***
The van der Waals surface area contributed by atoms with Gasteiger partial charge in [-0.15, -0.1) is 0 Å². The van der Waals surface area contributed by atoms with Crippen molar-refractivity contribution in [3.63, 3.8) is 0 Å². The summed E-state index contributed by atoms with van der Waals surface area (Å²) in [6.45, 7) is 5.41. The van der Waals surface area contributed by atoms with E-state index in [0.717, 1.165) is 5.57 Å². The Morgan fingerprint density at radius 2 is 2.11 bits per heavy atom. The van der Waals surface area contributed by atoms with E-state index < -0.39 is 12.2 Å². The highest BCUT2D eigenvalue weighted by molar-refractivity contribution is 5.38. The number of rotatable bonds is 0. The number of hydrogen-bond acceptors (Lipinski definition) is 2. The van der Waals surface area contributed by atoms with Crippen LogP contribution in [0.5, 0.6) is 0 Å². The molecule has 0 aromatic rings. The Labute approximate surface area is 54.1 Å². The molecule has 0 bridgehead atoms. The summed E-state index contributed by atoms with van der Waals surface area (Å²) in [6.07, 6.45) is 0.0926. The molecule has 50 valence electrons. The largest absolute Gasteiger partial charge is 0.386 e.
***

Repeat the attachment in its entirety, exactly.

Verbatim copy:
The van der Waals surface area contributed by atoms with Gasteiger partial charge in [-0.15, -0.1) is 0 Å². The van der Waals surface area contributed by atoms with Crippen molar-refractivity contribution in [3.63, 3.8) is 0 Å². The summed E-state index contributed by atoms with van der Waals surface area (Å²) in [6.45, 7) is 5.41. The van der Waals surface area contributed by atoms with E-state index in [0.717, 1.165) is 5.57 Å². The Morgan fingerprint density at radius 2 is 2.11 bits per heavy atom. The van der Waals surface area contributed by atoms with E-state index < -0.39 is 12.2 Å². The highest BCUT2D eigenvalue weighted by molar-refractivity contribution is 5.38. The number of rotatable bonds is 0. The number of hydrogen-bond acceptors (Lipinski definition) is 2. The van der Waals surface area contributed by atoms with Crippen LogP contribution in [0.5, 0.6) is 0 Å². The molecule has 0 aromatic rings. The Labute approximate surface area is 54.1 Å². The molecule has 0 bridgehead atoms. The summed E-state index contributed by atoms with van der Waals surface area (Å²) in [6.07, 6.45) is 0.0926. The molecule has 50 valence electrons. The largest absolute Gasteiger partial charge is 0.386 e.